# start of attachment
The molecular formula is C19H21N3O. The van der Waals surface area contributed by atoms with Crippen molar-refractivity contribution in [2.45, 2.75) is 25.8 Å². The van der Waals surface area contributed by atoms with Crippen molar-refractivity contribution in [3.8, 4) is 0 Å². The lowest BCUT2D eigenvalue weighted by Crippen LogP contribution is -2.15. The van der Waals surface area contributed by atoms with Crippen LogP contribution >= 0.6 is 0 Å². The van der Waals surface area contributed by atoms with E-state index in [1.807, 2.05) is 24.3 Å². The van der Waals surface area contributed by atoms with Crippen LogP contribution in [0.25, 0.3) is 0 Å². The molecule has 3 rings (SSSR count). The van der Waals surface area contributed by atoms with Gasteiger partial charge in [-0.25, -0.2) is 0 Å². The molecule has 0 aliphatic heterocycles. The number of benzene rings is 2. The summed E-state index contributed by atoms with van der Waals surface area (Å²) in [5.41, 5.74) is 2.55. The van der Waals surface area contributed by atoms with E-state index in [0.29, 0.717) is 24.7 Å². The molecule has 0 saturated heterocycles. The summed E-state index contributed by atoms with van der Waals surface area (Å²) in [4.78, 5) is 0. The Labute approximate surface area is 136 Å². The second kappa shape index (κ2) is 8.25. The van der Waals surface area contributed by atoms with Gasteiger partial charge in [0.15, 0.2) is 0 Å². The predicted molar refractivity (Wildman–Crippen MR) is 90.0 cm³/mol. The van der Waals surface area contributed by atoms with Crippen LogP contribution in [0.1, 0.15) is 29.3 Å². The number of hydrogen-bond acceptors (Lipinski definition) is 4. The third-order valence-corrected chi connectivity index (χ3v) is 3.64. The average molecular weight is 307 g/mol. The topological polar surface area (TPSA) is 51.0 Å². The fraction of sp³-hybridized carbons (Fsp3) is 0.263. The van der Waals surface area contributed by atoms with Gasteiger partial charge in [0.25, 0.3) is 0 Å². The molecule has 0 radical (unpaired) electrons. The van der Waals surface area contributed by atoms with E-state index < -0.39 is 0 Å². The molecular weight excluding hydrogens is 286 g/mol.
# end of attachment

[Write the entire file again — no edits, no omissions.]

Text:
The molecular formula is C19H21N3O. The van der Waals surface area contributed by atoms with Crippen molar-refractivity contribution in [2.45, 2.75) is 25.8 Å². The van der Waals surface area contributed by atoms with Crippen molar-refractivity contribution in [3.8, 4) is 0 Å². The lowest BCUT2D eigenvalue weighted by Crippen LogP contribution is -2.15. The van der Waals surface area contributed by atoms with Crippen LogP contribution >= 0.6 is 0 Å². The van der Waals surface area contributed by atoms with E-state index in [1.807, 2.05) is 24.3 Å². The van der Waals surface area contributed by atoms with Crippen LogP contribution in [0.25, 0.3) is 0 Å². The molecule has 3 rings (SSSR count). The van der Waals surface area contributed by atoms with Gasteiger partial charge in [-0.25, -0.2) is 0 Å². The molecule has 0 aliphatic heterocycles. The number of benzene rings is 2. The summed E-state index contributed by atoms with van der Waals surface area (Å²) in [5.41, 5.74) is 2.55. The van der Waals surface area contributed by atoms with E-state index in [0.29, 0.717) is 24.7 Å². The molecule has 0 saturated heterocycles. The summed E-state index contributed by atoms with van der Waals surface area (Å²) in [4.78, 5) is 0. The Labute approximate surface area is 136 Å². The second kappa shape index (κ2) is 8.25. The van der Waals surface area contributed by atoms with Gasteiger partial charge in [0.15, 0.2) is 0 Å². The predicted molar refractivity (Wildman–Crippen MR) is 90.0 cm³/mol. The van der Waals surface area contributed by atoms with Crippen LogP contribution in [0.1, 0.15) is 29.3 Å². The number of hydrogen-bond acceptors (Lipinski definition) is 4. The third-order valence-corrected chi connectivity index (χ3v) is 3.64. The average molecular weight is 307 g/mol. The topological polar surface area (TPSA) is 51.0 Å². The fraction of sp³-hybridized carbons (Fsp3) is 0.263. The van der Waals surface area contributed by atoms with Gasteiger partial charge in [0.25, 0.3) is 0 Å². The molecule has 0 radical (unpaired) electrons. The van der Waals surface area contributed by atoms with E-state index < -0.39 is 0 Å². The molecular weight excluding hydrogens is 286 g/mol.